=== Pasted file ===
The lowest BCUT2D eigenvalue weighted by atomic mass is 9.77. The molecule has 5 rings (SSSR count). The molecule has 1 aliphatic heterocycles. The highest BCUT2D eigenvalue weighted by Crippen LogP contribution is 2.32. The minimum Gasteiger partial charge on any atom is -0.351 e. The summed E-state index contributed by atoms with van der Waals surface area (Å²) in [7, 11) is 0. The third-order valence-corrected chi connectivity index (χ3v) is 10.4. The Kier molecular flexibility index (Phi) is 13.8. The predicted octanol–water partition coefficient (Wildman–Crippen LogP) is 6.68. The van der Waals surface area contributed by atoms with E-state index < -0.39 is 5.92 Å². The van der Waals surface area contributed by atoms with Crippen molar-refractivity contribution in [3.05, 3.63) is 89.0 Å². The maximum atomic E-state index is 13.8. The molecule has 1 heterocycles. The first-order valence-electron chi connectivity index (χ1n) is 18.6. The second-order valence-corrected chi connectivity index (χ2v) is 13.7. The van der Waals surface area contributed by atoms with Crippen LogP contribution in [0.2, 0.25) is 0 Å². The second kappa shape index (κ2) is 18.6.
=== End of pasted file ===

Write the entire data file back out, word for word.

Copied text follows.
The lowest BCUT2D eigenvalue weighted by atomic mass is 9.77. The molecule has 5 rings (SSSR count). The molecule has 1 aliphatic heterocycles. The highest BCUT2D eigenvalue weighted by Crippen LogP contribution is 2.32. The minimum Gasteiger partial charge on any atom is -0.351 e. The summed E-state index contributed by atoms with van der Waals surface area (Å²) in [7, 11) is 0. The third-order valence-corrected chi connectivity index (χ3v) is 10.4. The Kier molecular flexibility index (Phi) is 13.8. The predicted octanol–water partition coefficient (Wildman–Crippen LogP) is 6.68. The van der Waals surface area contributed by atoms with E-state index < -0.39 is 5.92 Å². The van der Waals surface area contributed by atoms with Crippen molar-refractivity contribution in [3.05, 3.63) is 89.0 Å². The maximum atomic E-state index is 13.8. The molecule has 1 heterocycles. The first-order valence-electron chi connectivity index (χ1n) is 18.6. The second-order valence-corrected chi connectivity index (χ2v) is 13.7. The van der Waals surface area contributed by atoms with Crippen LogP contribution in [0.2, 0.25) is 0 Å². The second kappa shape index (κ2) is 18.6.